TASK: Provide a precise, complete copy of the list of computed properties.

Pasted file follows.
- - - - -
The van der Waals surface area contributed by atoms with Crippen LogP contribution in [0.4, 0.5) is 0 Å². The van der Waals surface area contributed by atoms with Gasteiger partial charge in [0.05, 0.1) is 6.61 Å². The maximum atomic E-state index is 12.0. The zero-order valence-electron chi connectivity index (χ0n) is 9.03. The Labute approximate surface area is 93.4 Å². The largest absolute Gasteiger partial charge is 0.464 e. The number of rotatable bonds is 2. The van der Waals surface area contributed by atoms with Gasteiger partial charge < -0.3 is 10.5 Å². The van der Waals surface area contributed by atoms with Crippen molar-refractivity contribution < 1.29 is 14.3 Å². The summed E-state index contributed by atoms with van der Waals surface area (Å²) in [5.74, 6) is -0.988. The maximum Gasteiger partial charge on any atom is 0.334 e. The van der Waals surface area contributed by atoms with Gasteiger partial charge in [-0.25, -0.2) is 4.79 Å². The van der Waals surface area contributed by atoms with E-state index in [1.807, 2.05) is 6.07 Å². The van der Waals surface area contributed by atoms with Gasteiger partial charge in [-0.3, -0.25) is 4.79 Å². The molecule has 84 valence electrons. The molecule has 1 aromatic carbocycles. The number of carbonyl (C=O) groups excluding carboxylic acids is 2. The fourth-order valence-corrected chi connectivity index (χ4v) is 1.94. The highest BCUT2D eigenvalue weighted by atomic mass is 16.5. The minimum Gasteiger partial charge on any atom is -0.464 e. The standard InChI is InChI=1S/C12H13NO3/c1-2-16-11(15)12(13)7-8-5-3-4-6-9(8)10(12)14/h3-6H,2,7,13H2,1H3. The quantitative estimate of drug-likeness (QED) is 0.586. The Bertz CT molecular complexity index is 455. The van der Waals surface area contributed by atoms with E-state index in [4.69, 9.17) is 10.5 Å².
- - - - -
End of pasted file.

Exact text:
The van der Waals surface area contributed by atoms with Crippen LogP contribution in [0.4, 0.5) is 0 Å². The van der Waals surface area contributed by atoms with Gasteiger partial charge in [0.05, 0.1) is 6.61 Å². The maximum atomic E-state index is 12.0. The zero-order valence-electron chi connectivity index (χ0n) is 9.03. The Labute approximate surface area is 93.4 Å². The largest absolute Gasteiger partial charge is 0.464 e. The number of rotatable bonds is 2. The van der Waals surface area contributed by atoms with Gasteiger partial charge < -0.3 is 10.5 Å². The van der Waals surface area contributed by atoms with Crippen molar-refractivity contribution < 1.29 is 14.3 Å². The summed E-state index contributed by atoms with van der Waals surface area (Å²) in [5.74, 6) is -0.988. The maximum Gasteiger partial charge on any atom is 0.334 e. The van der Waals surface area contributed by atoms with Gasteiger partial charge in [-0.25, -0.2) is 4.79 Å². The van der Waals surface area contributed by atoms with E-state index in [1.807, 2.05) is 6.07 Å². The van der Waals surface area contributed by atoms with Gasteiger partial charge in [-0.3, -0.25) is 4.79 Å². The molecule has 84 valence electrons. The molecule has 1 aromatic carbocycles. The number of carbonyl (C=O) groups excluding carboxylic acids is 2. The fourth-order valence-corrected chi connectivity index (χ4v) is 1.94. The highest BCUT2D eigenvalue weighted by atomic mass is 16.5. The minimum Gasteiger partial charge on any atom is -0.464 e. The standard InChI is InChI=1S/C12H13NO3/c1-2-16-11(15)12(13)7-8-5-3-4-6-9(8)10(12)14/h3-6H,2,7,13H2,1H3. The quantitative estimate of drug-likeness (QED) is 0.586. The Bertz CT molecular complexity index is 455. The van der Waals surface area contributed by atoms with E-state index in [4.69, 9.17) is 10.5 Å².